12 May Event: Presentation by ASAL Postgrad Fiannuala Morgan
Latent Geographic Associations; Theorising Mapping in Journalistic and Fictional Accounts of 19th Century Bushfires
3:30 PM – 4:30 PM AEST, Thu, 19 May 2022, Online event
Recent advances in Natural Language Processing software as well as the accessibility of digital mapping software have dramatically expanded the possibilities for spatial analysis in the humanities. The analysis of place-names in large-scale corpora has been theorised as a ‘geographic imaginary’ and an ‘imagined geography’; cartographic models that respectively reflect geographies of cultural significance, and construct and mediate the readers’ understanding of space. From the outset, this approach attracted criticism for its reductionism and abstraction of the text. For literary studies, it is argued that maps as a reduced, approximate, and symbolic representation of reality work only in the domain of space and cannot approximate the complex representations of place found in literature. What remains absent from these debates, however, is consideration of how cartographic approaches enable scholars to advance historical spatial claims based on a presumed equivalency between textual worlds and reality.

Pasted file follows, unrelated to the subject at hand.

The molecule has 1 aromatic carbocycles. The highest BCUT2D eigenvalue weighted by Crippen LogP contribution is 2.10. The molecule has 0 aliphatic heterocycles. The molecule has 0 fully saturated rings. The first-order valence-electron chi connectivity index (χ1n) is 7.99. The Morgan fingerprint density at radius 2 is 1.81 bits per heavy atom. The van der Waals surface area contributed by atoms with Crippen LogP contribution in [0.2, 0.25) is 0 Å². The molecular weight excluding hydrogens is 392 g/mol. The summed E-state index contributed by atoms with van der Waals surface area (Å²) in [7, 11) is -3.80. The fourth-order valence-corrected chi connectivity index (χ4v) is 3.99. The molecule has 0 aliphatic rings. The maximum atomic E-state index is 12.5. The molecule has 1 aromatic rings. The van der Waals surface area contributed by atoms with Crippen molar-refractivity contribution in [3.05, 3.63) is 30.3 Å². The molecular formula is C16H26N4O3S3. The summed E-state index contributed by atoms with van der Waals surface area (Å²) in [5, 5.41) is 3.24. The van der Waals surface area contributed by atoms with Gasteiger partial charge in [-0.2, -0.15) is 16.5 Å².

In this presentation, I draw attention to this phenomenon as a means of returning to some more fundamental questions in the spatial humanities. Namely, what do we seek to achieve when we map textual sources, and more importantly, what do we create? I draw on recent theoretical scholarship on Topic Modeling, a machine-learning technique that groups thematically related documents, to conceive of a computational cartographic approach as productive of a constellation of ‘latent geographic associations’ that ultimately facilitate diverse and non-singular interpretations. In this presentation I apply this framework to my current research mapping the locations of bushfires published in journalistic accounts and serialised fiction in 19th Century Australian newspapers as a means of exploring the affordances and limitations that digital mapping yields for historical and literary analysis.
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